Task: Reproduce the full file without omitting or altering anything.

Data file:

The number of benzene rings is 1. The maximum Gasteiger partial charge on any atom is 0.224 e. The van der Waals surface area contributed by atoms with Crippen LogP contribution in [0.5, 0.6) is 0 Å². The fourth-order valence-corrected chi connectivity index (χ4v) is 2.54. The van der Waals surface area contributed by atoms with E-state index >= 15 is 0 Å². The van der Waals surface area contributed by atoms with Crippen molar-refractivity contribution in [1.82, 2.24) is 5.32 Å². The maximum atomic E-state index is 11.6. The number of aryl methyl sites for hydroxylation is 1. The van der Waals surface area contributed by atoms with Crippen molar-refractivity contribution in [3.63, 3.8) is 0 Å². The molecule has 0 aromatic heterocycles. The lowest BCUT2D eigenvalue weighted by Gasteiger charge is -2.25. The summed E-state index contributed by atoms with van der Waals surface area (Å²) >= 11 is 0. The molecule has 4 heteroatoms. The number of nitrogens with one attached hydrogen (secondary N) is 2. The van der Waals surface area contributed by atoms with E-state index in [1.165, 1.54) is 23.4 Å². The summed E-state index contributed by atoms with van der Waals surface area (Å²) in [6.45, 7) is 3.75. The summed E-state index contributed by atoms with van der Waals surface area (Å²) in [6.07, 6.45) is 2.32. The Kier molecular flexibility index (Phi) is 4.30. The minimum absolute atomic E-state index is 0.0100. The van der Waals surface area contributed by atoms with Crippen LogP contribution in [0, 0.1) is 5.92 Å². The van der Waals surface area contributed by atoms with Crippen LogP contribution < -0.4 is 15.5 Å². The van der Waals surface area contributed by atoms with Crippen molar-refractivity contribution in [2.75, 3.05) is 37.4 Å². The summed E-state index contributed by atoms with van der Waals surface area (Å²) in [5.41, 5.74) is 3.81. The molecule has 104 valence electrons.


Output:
The number of benzene rings is 1. The maximum Gasteiger partial charge on any atom is 0.224 e. The van der Waals surface area contributed by atoms with Crippen LogP contribution in [0.5, 0.6) is 0 Å². The fourth-order valence-corrected chi connectivity index (χ4v) is 2.54. The van der Waals surface area contributed by atoms with E-state index >= 15 is 0 Å². The van der Waals surface area contributed by atoms with Crippen molar-refractivity contribution in [1.82, 2.24) is 5.32 Å². The maximum atomic E-state index is 11.6. The number of aryl methyl sites for hydroxylation is 1. The van der Waals surface area contributed by atoms with Crippen molar-refractivity contribution in [3.63, 3.8) is 0 Å². The molecule has 0 aromatic heterocycles. The lowest BCUT2D eigenvalue weighted by Gasteiger charge is -2.25. The summed E-state index contributed by atoms with van der Waals surface area (Å²) >= 11 is 0. The molecule has 4 heteroatoms. The number of nitrogens with one attached hydrogen (secondary N) is 2. The van der Waals surface area contributed by atoms with E-state index in [1.165, 1.54) is 23.4 Å². The summed E-state index contributed by atoms with van der Waals surface area (Å²) in [6.45, 7) is 3.75. The summed E-state index contributed by atoms with van der Waals surface area (Å²) in [6.07, 6.45) is 2.32. The Kier molecular flexibility index (Phi) is 4.30. The minimum absolute atomic E-state index is 0.0100. The van der Waals surface area contributed by atoms with Crippen LogP contribution in [0, 0.1) is 5.92 Å². The van der Waals surface area contributed by atoms with Crippen LogP contribution < -0.4 is 15.5 Å². The van der Waals surface area contributed by atoms with Crippen molar-refractivity contribution in [2.75, 3.05) is 37.4 Å². The summed E-state index contributed by atoms with van der Waals surface area (Å²) in [5.41, 5.74) is 3.81. The molecule has 104 valence electrons.